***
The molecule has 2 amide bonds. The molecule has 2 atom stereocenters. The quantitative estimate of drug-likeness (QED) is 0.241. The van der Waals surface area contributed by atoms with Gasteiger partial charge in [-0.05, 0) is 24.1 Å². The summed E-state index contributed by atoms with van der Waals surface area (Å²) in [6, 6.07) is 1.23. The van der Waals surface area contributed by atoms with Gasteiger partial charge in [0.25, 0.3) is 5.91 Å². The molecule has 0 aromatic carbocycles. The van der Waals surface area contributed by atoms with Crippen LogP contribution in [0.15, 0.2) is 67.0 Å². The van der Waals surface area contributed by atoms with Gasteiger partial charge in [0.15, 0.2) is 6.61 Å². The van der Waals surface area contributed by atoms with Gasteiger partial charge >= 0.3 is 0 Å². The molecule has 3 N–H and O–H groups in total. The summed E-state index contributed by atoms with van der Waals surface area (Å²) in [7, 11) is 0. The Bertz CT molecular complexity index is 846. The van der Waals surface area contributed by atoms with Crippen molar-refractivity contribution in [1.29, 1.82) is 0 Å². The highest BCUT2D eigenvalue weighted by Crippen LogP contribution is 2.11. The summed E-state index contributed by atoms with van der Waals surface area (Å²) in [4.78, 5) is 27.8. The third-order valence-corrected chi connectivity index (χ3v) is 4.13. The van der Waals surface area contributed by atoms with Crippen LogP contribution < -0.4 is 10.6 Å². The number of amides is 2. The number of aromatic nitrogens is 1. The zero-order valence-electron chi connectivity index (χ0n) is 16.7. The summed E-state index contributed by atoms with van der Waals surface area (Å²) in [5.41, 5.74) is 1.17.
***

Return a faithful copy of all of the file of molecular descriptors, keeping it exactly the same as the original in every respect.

The molecule has 2 amide bonds. The molecule has 2 atom stereocenters. The quantitative estimate of drug-likeness (QED) is 0.241. The van der Waals surface area contributed by atoms with Gasteiger partial charge in [-0.05, 0) is 24.1 Å². The summed E-state index contributed by atoms with van der Waals surface area (Å²) in [6, 6.07) is 1.23. The van der Waals surface area contributed by atoms with Gasteiger partial charge in [0.25, 0.3) is 5.91 Å². The molecule has 0 aromatic carbocycles. The van der Waals surface area contributed by atoms with Crippen LogP contribution in [0.15, 0.2) is 67.0 Å². The van der Waals surface area contributed by atoms with Gasteiger partial charge in [0.15, 0.2) is 6.61 Å². The van der Waals surface area contributed by atoms with Gasteiger partial charge >= 0.3 is 0 Å². The molecule has 3 N–H and O–H groups in total. The summed E-state index contributed by atoms with van der Waals surface area (Å²) in [7, 11) is 0. The Bertz CT molecular complexity index is 846. The van der Waals surface area contributed by atoms with Crippen molar-refractivity contribution in [1.29, 1.82) is 0 Å². The highest BCUT2D eigenvalue weighted by Crippen LogP contribution is 2.11. The summed E-state index contributed by atoms with van der Waals surface area (Å²) in [4.78, 5) is 27.8. The third-order valence-corrected chi connectivity index (χ3v) is 4.13. The van der Waals surface area contributed by atoms with Crippen LogP contribution < -0.4 is 10.6 Å². The number of amides is 2. The number of aromatic nitrogens is 1. The zero-order valence-electron chi connectivity index (χ0n) is 16.7. The summed E-state index contributed by atoms with van der Waals surface area (Å²) in [5.41, 5.74) is 1.17.